WT/TPR/S/208Trade Policy Review Page 118
insurance companies must offer a uniform premium within each canton, without consideration of the age of new insured entrants. The insurer may only distinguish three categories of premiums within the canton and allow reduced premiums to children and young people in education (between 18 and 25 years). Under the Act, the Confederation and the cantons subsidize sickness insurance premiums for persons with low income. The financial contribution from the Confederation is allocated to the cantons according to their population, their respective financial capacities, and the amount of the premiums. The federal contribution corresponds to 7.5% of the gross cost of the compulsory sickness insurance. All other complementary insurance services are regulated by private laws under the Insurance Contract Law. In order to participate in the basic sickness insurance scheme, sickness insurance suppliers must be organized as an association, mutual association, foundation or joint-stock company without a commercial objective.
Social security consists of old age and surviving spouse pension, disability insurance, unemployment insurance, and loss of earnings benefit and workplace accident and occupational sickness insurance. There are three pillars: the old-age and surviving spouse, and disability insurance61, a highly redistributive public scheme, which is compulsory for all persons living or working in Switzerland; an occupational pension scheme that is compulsory for employees with an annual income exceeding Sw F 19,89062 and optional for self-employed persons (it is designed to enable the insured to maintain current living standards after retirement); and a third pillar consisting of individual savings. Premiums are set by law. Life insurance dominates the provision of old-age pensions under the second pillar of the pension system (obligatory private provision) and the third pillar (voluntary old-age savings).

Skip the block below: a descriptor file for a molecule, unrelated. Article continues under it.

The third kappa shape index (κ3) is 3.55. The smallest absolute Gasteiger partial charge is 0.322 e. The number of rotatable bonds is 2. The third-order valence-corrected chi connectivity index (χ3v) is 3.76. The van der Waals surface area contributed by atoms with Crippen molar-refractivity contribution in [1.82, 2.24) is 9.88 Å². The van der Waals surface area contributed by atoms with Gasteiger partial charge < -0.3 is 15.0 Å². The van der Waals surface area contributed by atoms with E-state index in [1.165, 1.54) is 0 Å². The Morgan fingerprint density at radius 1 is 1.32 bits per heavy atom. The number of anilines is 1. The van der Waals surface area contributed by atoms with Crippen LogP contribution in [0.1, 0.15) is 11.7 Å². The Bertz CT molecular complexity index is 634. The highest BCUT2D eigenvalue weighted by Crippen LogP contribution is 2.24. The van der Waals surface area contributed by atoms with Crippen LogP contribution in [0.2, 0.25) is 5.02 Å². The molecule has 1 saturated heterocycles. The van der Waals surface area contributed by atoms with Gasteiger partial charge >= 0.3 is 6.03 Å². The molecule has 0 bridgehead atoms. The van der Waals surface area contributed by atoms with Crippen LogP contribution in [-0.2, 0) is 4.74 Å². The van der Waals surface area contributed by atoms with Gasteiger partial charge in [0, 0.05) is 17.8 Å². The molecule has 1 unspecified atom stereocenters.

Insurance services are exempt from VAT. A withholding tax of 8% is levied on settlements from life insurance or 15% on private annuity insurance. The insurance premiums tax is a stamp duty levied on certain insurance premiums at a standard rate of 5%; life insurance premiums are taxed at a reduced rate of 2.5%.
At end 2007, there were 37 insurance undertakings operating in Liechtenstein (13 non-life insurance, 19 life insurance and five reinsurance companies) (Table IV.11). Gross premiums amounted to nearly Sw F 6.9 billion in 2007, 96% of which in life insurance. Total capital investments reached Sw F 22.3 billion in 2007, 96% in life insurance and 3% in reinsurance. Eleven of the 37 companies (six non-life and five reinsurance) operated as captives. In addition, 26 foreign insurance companies (25 Swiss, 1 EC) have established branches in Liechtenstein. By end 2007, over 270 EEA and Swiss insurance undertakings had registered their intention to provide cross-border insurance services, although these undertakings very rarely become active.
Insurance companies in Liechtenstein, 2002-07
(Sw F million, unless otherwise indicated)
Gross premiums written
No. of enterprises
No. of employees
Source:Information provided by the Liechtenstein authorities.
61 Assurance-vieillesse et survivants/Assurance-invalidité, AVS/AI.
62 The threshold was reduced from Sw F 25,320 in January 2005 to Sw F 19,350 in January 2006.